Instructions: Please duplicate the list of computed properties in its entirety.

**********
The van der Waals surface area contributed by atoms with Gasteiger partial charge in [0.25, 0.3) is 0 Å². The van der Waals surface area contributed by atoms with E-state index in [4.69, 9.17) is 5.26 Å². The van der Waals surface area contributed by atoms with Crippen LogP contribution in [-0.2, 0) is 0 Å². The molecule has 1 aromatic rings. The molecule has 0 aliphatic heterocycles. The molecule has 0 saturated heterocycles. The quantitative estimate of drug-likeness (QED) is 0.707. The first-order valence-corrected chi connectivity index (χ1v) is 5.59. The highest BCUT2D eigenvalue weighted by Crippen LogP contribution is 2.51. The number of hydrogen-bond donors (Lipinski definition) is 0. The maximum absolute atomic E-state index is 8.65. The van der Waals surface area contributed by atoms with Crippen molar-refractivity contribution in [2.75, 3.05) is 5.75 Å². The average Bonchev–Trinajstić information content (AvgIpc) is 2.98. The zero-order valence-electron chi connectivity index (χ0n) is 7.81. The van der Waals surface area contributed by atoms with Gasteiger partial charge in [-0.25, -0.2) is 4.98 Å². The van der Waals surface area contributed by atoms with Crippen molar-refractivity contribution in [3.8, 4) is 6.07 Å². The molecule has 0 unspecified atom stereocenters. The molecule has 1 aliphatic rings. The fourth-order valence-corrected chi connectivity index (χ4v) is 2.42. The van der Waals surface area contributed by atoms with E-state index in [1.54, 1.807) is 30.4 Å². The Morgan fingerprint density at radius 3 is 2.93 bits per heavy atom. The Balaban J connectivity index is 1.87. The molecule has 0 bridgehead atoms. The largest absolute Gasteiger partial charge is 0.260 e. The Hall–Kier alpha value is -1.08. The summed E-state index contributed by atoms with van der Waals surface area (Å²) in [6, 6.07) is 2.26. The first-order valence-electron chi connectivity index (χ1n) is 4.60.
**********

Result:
The van der Waals surface area contributed by atoms with Gasteiger partial charge in [0.25, 0.3) is 0 Å². The van der Waals surface area contributed by atoms with E-state index in [4.69, 9.17) is 5.26 Å². The van der Waals surface area contributed by atoms with Crippen LogP contribution in [-0.2, 0) is 0 Å². The molecule has 1 aromatic rings. The molecule has 0 aliphatic heterocycles. The molecule has 0 saturated heterocycles. The quantitative estimate of drug-likeness (QED) is 0.707. The first-order valence-corrected chi connectivity index (χ1v) is 5.59. The highest BCUT2D eigenvalue weighted by Crippen LogP contribution is 2.51. The number of hydrogen-bond donors (Lipinski definition) is 0. The maximum absolute atomic E-state index is 8.65. The van der Waals surface area contributed by atoms with Crippen molar-refractivity contribution in [2.75, 3.05) is 5.75 Å². The average Bonchev–Trinajstić information content (AvgIpc) is 2.98. The zero-order valence-electron chi connectivity index (χ0n) is 7.81. The van der Waals surface area contributed by atoms with Gasteiger partial charge in [-0.25, -0.2) is 4.98 Å². The van der Waals surface area contributed by atoms with Crippen molar-refractivity contribution in [3.8, 4) is 6.07 Å². The molecule has 0 unspecified atom stereocenters. The molecule has 1 aliphatic rings. The fourth-order valence-corrected chi connectivity index (χ4v) is 2.42. The van der Waals surface area contributed by atoms with E-state index in [1.54, 1.807) is 30.4 Å². The Morgan fingerprint density at radius 3 is 2.93 bits per heavy atom. The Balaban J connectivity index is 1.87. The molecule has 0 bridgehead atoms. The largest absolute Gasteiger partial charge is 0.260 e. The Hall–Kier alpha value is -1.08. The summed E-state index contributed by atoms with van der Waals surface area (Å²) in [6, 6.07) is 2.26. The first-order valence-electron chi connectivity index (χ1n) is 4.60.